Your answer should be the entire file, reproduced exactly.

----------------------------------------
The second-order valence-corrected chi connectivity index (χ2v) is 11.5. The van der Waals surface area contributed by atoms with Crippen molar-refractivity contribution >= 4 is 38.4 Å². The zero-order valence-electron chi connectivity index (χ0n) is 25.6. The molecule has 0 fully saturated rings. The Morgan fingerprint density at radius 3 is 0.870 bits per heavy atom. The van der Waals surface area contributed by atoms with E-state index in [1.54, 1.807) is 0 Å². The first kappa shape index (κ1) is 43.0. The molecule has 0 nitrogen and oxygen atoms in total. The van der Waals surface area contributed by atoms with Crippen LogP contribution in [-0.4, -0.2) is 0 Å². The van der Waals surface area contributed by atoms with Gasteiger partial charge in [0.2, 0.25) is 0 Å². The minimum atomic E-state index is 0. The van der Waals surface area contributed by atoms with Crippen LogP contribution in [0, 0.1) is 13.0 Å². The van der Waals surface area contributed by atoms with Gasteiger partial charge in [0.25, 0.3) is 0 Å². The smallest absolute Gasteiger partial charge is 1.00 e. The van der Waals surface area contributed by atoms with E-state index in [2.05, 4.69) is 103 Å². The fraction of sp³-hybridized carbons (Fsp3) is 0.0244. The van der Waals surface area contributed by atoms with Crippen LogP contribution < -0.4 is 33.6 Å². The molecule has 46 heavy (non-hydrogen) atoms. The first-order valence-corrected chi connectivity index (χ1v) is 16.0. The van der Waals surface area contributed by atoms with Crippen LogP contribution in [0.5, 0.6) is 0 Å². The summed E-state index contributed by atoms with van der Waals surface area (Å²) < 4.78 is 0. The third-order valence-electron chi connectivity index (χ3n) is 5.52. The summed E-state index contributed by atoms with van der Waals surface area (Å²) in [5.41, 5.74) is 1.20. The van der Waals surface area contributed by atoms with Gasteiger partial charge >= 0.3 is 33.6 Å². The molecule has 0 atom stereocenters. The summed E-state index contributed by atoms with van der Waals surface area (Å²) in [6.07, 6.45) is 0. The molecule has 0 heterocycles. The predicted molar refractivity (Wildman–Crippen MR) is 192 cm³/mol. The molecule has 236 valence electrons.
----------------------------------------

The second-order valence-corrected chi connectivity index (χ2v) is 11.5. The van der Waals surface area contributed by atoms with Crippen molar-refractivity contribution >= 4 is 38.4 Å². The zero-order valence-electron chi connectivity index (χ0n) is 25.6. The molecule has 0 fully saturated rings. The Morgan fingerprint density at radius 3 is 0.870 bits per heavy atom. The van der Waals surface area contributed by atoms with E-state index in [1.54, 1.807) is 0 Å². The first kappa shape index (κ1) is 43.0. The molecule has 0 nitrogen and oxygen atoms in total. The van der Waals surface area contributed by atoms with Crippen LogP contribution in [-0.4, -0.2) is 0 Å². The van der Waals surface area contributed by atoms with Gasteiger partial charge in [0.2, 0.25) is 0 Å². The minimum atomic E-state index is 0. The van der Waals surface area contributed by atoms with Crippen LogP contribution in [0, 0.1) is 13.0 Å². The van der Waals surface area contributed by atoms with Gasteiger partial charge in [0.25, 0.3) is 0 Å². The smallest absolute Gasteiger partial charge is 1.00 e. The van der Waals surface area contributed by atoms with E-state index in [2.05, 4.69) is 103 Å². The fraction of sp³-hybridized carbons (Fsp3) is 0.0244. The van der Waals surface area contributed by atoms with Crippen LogP contribution < -0.4 is 33.6 Å². The molecule has 46 heavy (non-hydrogen) atoms. The first-order valence-corrected chi connectivity index (χ1v) is 16.0. The van der Waals surface area contributed by atoms with Crippen LogP contribution in [0.5, 0.6) is 0 Å². The summed E-state index contributed by atoms with van der Waals surface area (Å²) < 4.78 is 0. The third-order valence-electron chi connectivity index (χ3n) is 5.52. The summed E-state index contributed by atoms with van der Waals surface area (Å²) in [5.41, 5.74) is 1.20. The van der Waals surface area contributed by atoms with Gasteiger partial charge >= 0.3 is 33.6 Å². The molecule has 0 atom stereocenters. The summed E-state index contributed by atoms with van der Waals surface area (Å²) in [6.07, 6.45) is 0. The molecule has 0 heterocycles. The predicted molar refractivity (Wildman–Crippen MR) is 192 cm³/mol. The molecule has 236 valence electrons.